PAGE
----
Dissertations and Theses @ UNI


Open Access Thesis


Reading--Remedial teaching;


The primary purpose or this study was to determine if a difference is reading ability existed between children who perceived at equal speeds with both eyes and children who perceived faster with one eye than with the other. The pri11le motivation for this study was the reported improvement in reading made by children who were involved in a visual training program under the direction of Dr. Frank M. Root, a practicing optometrist in Cedar Falls, Iowa. A part or this visual training program was the use of the Red Glass technique, a procedure designed to equalize the speed of perception in the two eyes, When pupils continued to report improvement in reading as disparities in speed were reduced or eliminated, it was hypothesized that some relationship might exist between equality or inequality of speed of visual perception and reading ability. The present investigation was designed to test this idea in a controlled situation.

An experimental situation was set up using a total of forty-four subjects, twenty-three from first grade and twenty-one from fourth grade at Malcolm Price Laboratory School in Cedar Falls, Iowa. The Red Glass Test, a procedure allowing for monocular viewing of the stimulus while giving the subject the impression that he is in a binocular setting, was used to determine the speed of perception of each eye. Data available on each subject included (1) intelligence quotient, (2) scores from three different reading tests and (3) results from the Red Glass Test. Statistical procedures used in the study were the t test of the difference between means of independent random samples and the point biserial correlation.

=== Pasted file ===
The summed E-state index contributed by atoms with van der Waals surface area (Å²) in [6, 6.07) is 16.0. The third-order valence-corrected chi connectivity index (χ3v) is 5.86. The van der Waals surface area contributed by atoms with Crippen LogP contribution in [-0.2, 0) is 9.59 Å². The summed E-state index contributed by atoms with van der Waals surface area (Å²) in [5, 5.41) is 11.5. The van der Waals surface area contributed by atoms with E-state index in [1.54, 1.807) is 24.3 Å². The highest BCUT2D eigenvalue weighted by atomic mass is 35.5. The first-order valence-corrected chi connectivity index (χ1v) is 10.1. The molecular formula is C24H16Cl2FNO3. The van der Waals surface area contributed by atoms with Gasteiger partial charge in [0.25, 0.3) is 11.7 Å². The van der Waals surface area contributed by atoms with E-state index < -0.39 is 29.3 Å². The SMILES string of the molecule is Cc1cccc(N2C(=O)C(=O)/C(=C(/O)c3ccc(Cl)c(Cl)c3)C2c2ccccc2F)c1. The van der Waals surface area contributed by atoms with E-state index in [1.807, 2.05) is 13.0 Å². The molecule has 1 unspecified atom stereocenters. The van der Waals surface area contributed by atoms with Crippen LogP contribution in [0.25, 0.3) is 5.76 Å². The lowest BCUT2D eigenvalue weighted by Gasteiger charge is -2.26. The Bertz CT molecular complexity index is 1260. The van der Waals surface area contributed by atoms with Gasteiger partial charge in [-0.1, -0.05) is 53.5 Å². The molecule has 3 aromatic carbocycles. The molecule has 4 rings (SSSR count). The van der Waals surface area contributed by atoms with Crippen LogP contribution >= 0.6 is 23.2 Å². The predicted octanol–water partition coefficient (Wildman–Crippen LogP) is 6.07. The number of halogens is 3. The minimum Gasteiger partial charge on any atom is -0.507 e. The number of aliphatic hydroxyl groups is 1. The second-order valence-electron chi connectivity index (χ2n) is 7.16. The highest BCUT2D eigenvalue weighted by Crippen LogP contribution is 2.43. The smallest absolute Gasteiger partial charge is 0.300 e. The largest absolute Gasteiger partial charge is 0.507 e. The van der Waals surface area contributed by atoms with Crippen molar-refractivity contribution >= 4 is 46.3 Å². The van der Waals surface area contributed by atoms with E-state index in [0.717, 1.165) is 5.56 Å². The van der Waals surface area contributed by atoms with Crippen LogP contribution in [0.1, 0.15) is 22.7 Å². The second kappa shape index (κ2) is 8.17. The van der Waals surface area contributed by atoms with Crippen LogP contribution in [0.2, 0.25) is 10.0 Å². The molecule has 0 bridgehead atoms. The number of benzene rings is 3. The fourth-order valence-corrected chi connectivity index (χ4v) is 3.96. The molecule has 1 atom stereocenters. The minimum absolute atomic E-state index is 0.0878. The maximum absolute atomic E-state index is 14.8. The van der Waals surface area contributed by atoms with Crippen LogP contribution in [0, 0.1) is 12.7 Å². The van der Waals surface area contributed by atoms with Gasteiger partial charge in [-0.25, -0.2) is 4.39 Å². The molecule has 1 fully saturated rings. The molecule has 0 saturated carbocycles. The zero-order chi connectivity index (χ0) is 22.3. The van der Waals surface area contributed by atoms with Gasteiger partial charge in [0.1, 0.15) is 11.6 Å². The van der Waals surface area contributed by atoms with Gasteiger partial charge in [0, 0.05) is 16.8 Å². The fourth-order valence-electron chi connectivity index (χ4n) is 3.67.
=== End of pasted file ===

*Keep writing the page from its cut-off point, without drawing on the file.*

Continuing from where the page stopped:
Year of Submission


Degree Name

Specialist in Education


Department of Educational Psychology, Foundations, and Leadership Studies


Department of Education and Psychology

First Advisor

Gordon J. Rhum


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Date Original


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